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Messages - Burhop
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« on: December 21, 2011, 04:03:10 PM »
Hi Amicus - this would be a more powerful PS if you focused just on the details of what you went through to rehabilitate yourself. Writing on a theme of overcoming extreme obstacles is usually a strong PS strategy. You have too much information in here currently, and it is best not to discuss grades etc. in the PS.
« on: September 21, 2011, 05:09:48 PM »
For recommendations, the best are, ranked (if they actually know you)
Supervisor of a good job you've held who has a related background/holds a JD or LLM or graduate degree
Visiting Lecturer of some importance
Graduate student TA (even if they now have their degree)
...without knowing the title of the person who taught the online class, it's hard to say. If it's someone without a PhD or title, it probably won't carry much weight, but if you haven't got anyone else, it shouldn't hurt.
That's the thing with recommendations - they rarely help, but can hurt. One bad recommendation from anyone hurts more than three glowing recommendations help - because most recommendations are usually pretty glowing, or at least generically positive. They aren't what will differentiate you as an applicant, except in the rarest of cases. - Dani
« on: September 21, 2011, 04:06:53 PM »
The personal statement is not meant to be a formal piece of writing - it's meant to shed light on your character. Avoiding contractions could affect the tone of your essay in an adverse way, depending on the topic at hand. If it is a light, or friendly topic, contraction use is perfectly okay. The goal is not to sound too serious. Don't use contractions in your resume/CV, however - Dani
« on: September 21, 2011, 04:02:56 PM »
The good news is I was able to follow your prose easily - it's clean. What you eventually write will probably come across well. But yes - this is too broad, too young. You need a story where A) You're an adult and B) You come across as a leader, or hero, or caregiver, or some other "type" that is easily recognizable as a type that usually succeeds in law school. Your story should show that you are smart, strong, ambitious, thoughtful. This topic shows that you are inconstant, changeable, unsure.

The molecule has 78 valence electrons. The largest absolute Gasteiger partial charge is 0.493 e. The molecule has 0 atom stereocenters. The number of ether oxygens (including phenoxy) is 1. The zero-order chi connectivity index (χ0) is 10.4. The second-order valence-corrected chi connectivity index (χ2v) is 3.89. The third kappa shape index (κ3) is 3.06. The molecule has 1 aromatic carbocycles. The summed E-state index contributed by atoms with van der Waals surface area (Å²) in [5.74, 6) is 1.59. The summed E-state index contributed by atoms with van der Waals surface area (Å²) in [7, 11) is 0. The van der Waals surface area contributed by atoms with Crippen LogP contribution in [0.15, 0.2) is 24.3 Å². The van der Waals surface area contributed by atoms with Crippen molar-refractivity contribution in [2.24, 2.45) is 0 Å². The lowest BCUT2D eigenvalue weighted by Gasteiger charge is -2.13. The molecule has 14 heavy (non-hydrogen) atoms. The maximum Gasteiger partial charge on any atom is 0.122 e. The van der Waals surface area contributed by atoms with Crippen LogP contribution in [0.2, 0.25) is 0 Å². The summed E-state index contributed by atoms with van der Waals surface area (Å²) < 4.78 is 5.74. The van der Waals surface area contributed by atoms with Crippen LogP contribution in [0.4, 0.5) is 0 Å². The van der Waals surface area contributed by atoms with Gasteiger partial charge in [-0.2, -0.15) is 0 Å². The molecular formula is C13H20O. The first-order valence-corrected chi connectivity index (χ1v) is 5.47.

best - Dani
« on: September 21, 2011, 03:59:30 PM »
You won't go wrong if you keep it to around 750 words. Schools that want you to write more, like Berkeley, will explicitly ask you to write more. - Dani
« on: September 21, 2011, 03:58:21 PM »
GPA is always an issue; check Law School Numbers to get a sense of places that are willing to take a chance on a big LSAT/GPA split. Don't throw money away on applications to places that won't take the risk. Writing an addendum is only recommended if you are able to say "everything is great now because of XYZ"; a good addendum (on any topic) doesn't just explain, it reassures. - Dani
« on: September 21, 2011, 03:51:57 PM »
Hi! You've "buried the lede" - the reader should have a clear idea of the focus of this essay by the first paragraph. Starting in the airport doesn't add any value, IMHO. I recommend that you start your essay with the "grueling four concerts" (be sure to check yourself on adjectives and adverbs, though - too many litter this prose, which clutters its progress). Great topic, though - keep working on this - Dani